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Monday, June 4, 2018

A narrative thematic analysis of moral injury in combat veterans

Held, P., Klassen, B. J., Hall, J. M., Friese, and others
Psychological Trauma: Theory, Research, Practice, and Policy. 
Advance online publication. http://dx.doi.org/10.1037/tra0000364

Here is a portion of the Introduction:

In war, service members sometimes have to make difficult decisions, some of which may violate their deeply held beliefs and moral values. The term moral injury was coined to refer to the enduring mental health consequences that can occur from participating in, witnessing, or learning about acts that violate one’s moral code (Drescher et al., 2011; Litz et al., 2009; Shay, 1994). Some examples of potentially morally injurious events include disproportionate violence, engaging in atrocities, or violations of rules of engagement (Litz et al., 2009; Stein et al., 2012). Although consensus regarding how best to measure moral injury has not been reached, one preliminary estimate suggested that as many as 25% of a representative sample of veterans endorsed exposure to morally injurious experiences (Wisco et al., 2017). Involvement in these situations has been shown to be associated with a range of negative psychological reactions, including the development of mental health symptoms, such as posttraumatic stress disorder (PTSD), depression (Held, Klassen, Brennan, & Zalta, 2017; Maguen et al., 2010), substance use problems (Wilk et al., 2010) and suicidal ideation (Maguen et al., 2012).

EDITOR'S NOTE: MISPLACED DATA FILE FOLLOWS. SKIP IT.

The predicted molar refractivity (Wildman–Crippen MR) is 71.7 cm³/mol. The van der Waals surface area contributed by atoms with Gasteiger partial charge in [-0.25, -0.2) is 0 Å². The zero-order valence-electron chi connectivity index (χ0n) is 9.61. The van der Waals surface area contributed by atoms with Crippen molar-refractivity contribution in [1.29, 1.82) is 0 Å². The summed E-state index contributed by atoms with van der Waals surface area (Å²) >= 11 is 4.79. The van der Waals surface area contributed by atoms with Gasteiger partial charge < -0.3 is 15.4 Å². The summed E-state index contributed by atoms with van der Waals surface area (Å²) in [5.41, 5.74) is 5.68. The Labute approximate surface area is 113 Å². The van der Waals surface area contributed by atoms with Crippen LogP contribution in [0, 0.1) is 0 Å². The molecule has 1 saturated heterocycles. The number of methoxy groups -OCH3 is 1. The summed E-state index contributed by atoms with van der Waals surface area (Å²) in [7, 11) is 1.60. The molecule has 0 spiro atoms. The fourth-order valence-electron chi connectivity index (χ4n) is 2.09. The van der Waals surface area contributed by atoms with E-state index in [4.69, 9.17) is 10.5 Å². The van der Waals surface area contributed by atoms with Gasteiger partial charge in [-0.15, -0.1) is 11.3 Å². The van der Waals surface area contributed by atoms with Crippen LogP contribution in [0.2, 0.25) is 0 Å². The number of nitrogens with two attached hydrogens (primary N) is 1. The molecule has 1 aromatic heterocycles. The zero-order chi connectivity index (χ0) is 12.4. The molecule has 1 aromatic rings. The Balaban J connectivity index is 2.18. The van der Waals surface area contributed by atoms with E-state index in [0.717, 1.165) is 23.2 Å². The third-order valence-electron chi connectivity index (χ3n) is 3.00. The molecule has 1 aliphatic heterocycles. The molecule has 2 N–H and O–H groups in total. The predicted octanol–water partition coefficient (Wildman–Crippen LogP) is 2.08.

Litz and colleagues (2009) have proposed the sole theoretical model of how moral transgressions result in the development of mental health symptoms. Following the morally injurious event, individuals experience a conflict between the event and their own moral beliefs. For example, a service member may believe that civilians should not be harmed during combat but is involved in an event that involves the death of noncombatants. In an attempt to resolve this cognitive conflict, self-directed attributions of the event’s cause may be made, such as service members believing that they were complicit in noncombatants being harmed. The stable, internal, and global attributions that result lead to the development of painful emotions (e.g., guilt, shame, fear of social rejection) and withdrawal from social interaction. Lack of social contact leads to missed opportunities for potentially corrective information and further strengthens the painful emotions and the stable, internal, and global attributions about the morally injurious event (e.g., Martin et al., 2017). It has been proposed that unless addressed, the moral injury continues to manifest and perpetuate itself through intrusions, avoidance, and numbing in a manner similar to PTSD (Jinkerson, 2016; Farnsworth, Drescher, Nieu- wsma, Walser, & Currier, 2014; Litz, Lebowitz, Gray, & Nash, 2016; Litz et al., 2009).

The article is here.